After the programming work is completed, CNC operators—also referred to as computer-controlled machine tool operators, metal and plastic—perform the necessary machining operations. The CNC operators transfer the commands from the server to the CNC control module using a computer network link or floppy disk. Many advanced control modules are conversational, meaning that they ask the operator a series of questions about the nature of the task. CNC operators position the metal stock on the CNC machine tool—spindle, lathe, milling machine, or other—set the controls, and let the computer make the cuts. Heavier objects may be loaded with the assistance of other workers, autoloaders, a crane, or a forklift. During the machining process, computer-control operators constantly check to see if any problems exist. Machine tools have unique characteristics, which can be problematic. During a machining operation, the operator modifies the cutting program to account for any problems encountered. Operators who make these adjustments need a basic knowledge of CNC programming. Unique, modified CNC programs are saved for every different machine that performs a task.

In order to boost productivity, manufacturers increasing prefer workers who can quickly adapt to new technology and perform a wide range of tasks. As a result, CNC operators often are required to perform many of the basic skills of a machinist and a CNC programmer. However, some manufacturers simply need CNC operators to be “button-pushers.” They primarily start and stop machines, load cutting programs, and load and unload parts and tools.

Regardless of skill level, all CNC operators detect some problems by listening for specific sounds—for example, a dull cutting tool that needs changing or excessive vibration. Machine tools rotate at high speeds, which can create problems with harmonic vibrations in the workpiece. Vibrations cause the machine tools to make minor cutting errors, hurting the quality of the product. Operators listen for vibrations and then adjust the cutting speed to compensate. In older, slower machine tools, the cutting speed would be reduced to eliminate the vibrations, but the amount of time needed to finish the product would increase as a result. In newer, high-speed CNC machines, increasing the cutting speed normally eliminates the vibrations and reduces production time. CNC operators also ensure that the workpiece is being properly lubricated and cooled, because the machining of metal products generates a significant amount of heat.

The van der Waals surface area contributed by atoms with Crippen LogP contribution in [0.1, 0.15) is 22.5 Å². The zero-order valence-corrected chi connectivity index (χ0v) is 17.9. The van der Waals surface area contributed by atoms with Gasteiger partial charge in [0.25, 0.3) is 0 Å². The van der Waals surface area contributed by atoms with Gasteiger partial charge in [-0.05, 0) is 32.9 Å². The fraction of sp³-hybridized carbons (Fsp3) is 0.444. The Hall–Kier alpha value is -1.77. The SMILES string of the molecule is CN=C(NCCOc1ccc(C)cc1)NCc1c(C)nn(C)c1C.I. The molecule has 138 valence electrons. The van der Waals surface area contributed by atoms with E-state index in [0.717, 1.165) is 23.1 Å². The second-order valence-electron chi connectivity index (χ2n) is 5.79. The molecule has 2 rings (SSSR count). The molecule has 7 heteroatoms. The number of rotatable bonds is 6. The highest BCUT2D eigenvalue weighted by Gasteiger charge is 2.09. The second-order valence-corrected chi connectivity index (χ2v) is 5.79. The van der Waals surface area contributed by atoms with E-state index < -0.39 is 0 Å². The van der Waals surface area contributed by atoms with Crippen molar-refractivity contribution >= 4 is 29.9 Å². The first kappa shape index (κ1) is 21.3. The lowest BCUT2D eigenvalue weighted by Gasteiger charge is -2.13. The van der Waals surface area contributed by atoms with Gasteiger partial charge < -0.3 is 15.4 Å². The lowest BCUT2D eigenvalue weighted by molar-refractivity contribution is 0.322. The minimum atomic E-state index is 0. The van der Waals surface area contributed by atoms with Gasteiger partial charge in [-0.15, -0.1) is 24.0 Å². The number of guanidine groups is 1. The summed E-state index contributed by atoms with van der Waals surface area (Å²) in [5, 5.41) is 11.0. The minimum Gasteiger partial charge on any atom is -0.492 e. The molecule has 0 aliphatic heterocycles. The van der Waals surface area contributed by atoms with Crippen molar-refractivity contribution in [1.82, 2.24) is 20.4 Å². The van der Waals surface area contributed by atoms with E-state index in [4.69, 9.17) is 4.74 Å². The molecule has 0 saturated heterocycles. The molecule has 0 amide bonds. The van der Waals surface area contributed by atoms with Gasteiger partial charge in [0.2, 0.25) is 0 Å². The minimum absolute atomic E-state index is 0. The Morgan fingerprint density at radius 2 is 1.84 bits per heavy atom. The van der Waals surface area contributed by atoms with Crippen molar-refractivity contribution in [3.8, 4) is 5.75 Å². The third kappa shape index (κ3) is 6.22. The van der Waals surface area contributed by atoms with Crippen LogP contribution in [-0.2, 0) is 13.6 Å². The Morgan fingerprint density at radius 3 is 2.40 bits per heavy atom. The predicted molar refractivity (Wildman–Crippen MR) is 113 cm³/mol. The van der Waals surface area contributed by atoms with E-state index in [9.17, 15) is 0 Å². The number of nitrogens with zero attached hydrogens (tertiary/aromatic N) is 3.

Since CNC machines can operate with limited input from the operator, a single operator may monitor several machines simultaneously. Typically, an operator might monitor two machines cutting relatively simple parts cut from softer materials, while devoting most of his or her attention to a third machine cutting a much more difficult part cut from a hard metal, such as stainless steel. Operators are often expected to carefully schedule their work so that all of the machines are always operating.

Working Conditions

Most machine shops are clean, well lit, and ventilated. Most modern CNC machines are partially or totally enclosed, minimizing the exposure of workers to noise, debris, and the lubricants used to cool workpieces during machining. Nevertheless, working around machine tools presents certain dangers, and workers must follow safety precautions. Computer-controlled machine tool operators, metal and plastic, wear protective equipment, such as safety glasses to shield against bits of flying metal and earplugs to dampen machinery noise. They also must exercise caution when handling hazardous coolants and lubricants. The job requires stamina because operators stand most of the day and, at times, may need to lift moderately heavy workpieces.